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Gather Pullover in  Cotton Lace. You can tell that I’m in love with a top when I just got distracted and left this window, to open another one just to search for this fabric. It’s not really a lace fabric, but a cotton eyelet fabric. I even found one that looks similar on fabric.com but I caught myself just in time before checking out. I decided that I will look for something in my own “fabric store” before buying something new :P, and boy did I find the right fabric – I’m trying to choose now between a maroon or blue nani IRO Fuccra fabric. The only problem is, I am finding it hard to convince myself to cut into it. Anyway, in between writing this post, I’ve already traced the patterns and done a quick muslin, and I love it! It’s just what I needed to wear over my nursing tops. And the fact that it’s a pullover, means no buttons/zips. Quick and easy sew. Will share on the blog as soon as I am done.

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This raglan sleeve pullover top, is actually a shorter version of the raglan dress in wool you saw earlier. This is made in a jacquard fabric, which has even more structure.

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Round collar with 3/4 sleeves blouse, shown here with the wide pants (with the optional ribbon tie).

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Hooded Poncho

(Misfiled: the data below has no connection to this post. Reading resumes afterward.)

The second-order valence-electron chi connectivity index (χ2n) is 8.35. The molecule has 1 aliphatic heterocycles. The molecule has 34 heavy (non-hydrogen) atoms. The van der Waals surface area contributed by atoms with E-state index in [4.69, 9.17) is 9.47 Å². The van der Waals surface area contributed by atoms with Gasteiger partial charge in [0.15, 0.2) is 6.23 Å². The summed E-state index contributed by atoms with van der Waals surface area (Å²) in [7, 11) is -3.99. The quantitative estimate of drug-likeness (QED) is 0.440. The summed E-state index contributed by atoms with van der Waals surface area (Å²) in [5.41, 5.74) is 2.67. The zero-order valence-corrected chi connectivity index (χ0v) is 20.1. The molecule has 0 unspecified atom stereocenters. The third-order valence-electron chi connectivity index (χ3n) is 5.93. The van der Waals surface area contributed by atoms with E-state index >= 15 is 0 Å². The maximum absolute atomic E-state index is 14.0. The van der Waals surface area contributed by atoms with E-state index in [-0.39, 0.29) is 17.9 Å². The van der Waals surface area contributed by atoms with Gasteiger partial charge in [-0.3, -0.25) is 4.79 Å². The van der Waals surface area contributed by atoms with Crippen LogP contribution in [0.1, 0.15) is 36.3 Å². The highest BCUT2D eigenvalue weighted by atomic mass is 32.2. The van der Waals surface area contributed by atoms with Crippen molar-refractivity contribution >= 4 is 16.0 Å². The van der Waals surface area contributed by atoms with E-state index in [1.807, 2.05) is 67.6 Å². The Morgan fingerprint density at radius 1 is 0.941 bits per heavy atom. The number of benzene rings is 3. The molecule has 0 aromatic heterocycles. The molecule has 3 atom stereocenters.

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Simple Coat

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Working apron.

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Low waist dress (in polyester). The shape is cute, and even though I’m not a fan of polyester, you can’t deny it’s easy-care qualities. I do compromise when buying store bought clothes, but when it comes to sewing I do prefer cotton, or blends. I do find the fabric interesting though. Why, you might ask, isn’t it just a simple polka dotted fabric? Well, if you look closely, do you notice how the spaces between the horizontal dots are smaller than the spaces between the rows? Most polka dotted fabric also come in staggered repeats with equal spacing vertically and horizontally. It is quite unusual isn’t it? At least I have not come across similar fabrics.

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There are some basic sewing tips, but descriptions are in Japanese, so it may or may not be useful for you.

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There is one lesson included for the V-neck pullover top.

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Sizes for this book range from S to LL. This size chart is based on your body measurements (and not garment measurements).
The column on the left reads : Height / Bust / Waist / Hip

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The rest of the sewing instructions are laid out in the standard format, with individual diagrams for each step.

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There are 2 double sided printed pattern sheets.

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Title : 大人の日常服 (Heart Warming Life Series)
Couturier Sewing Class – Ladies’ Daily Wear
Author : Nakano Yukari
ISBN No. : 978-4-529-05489-8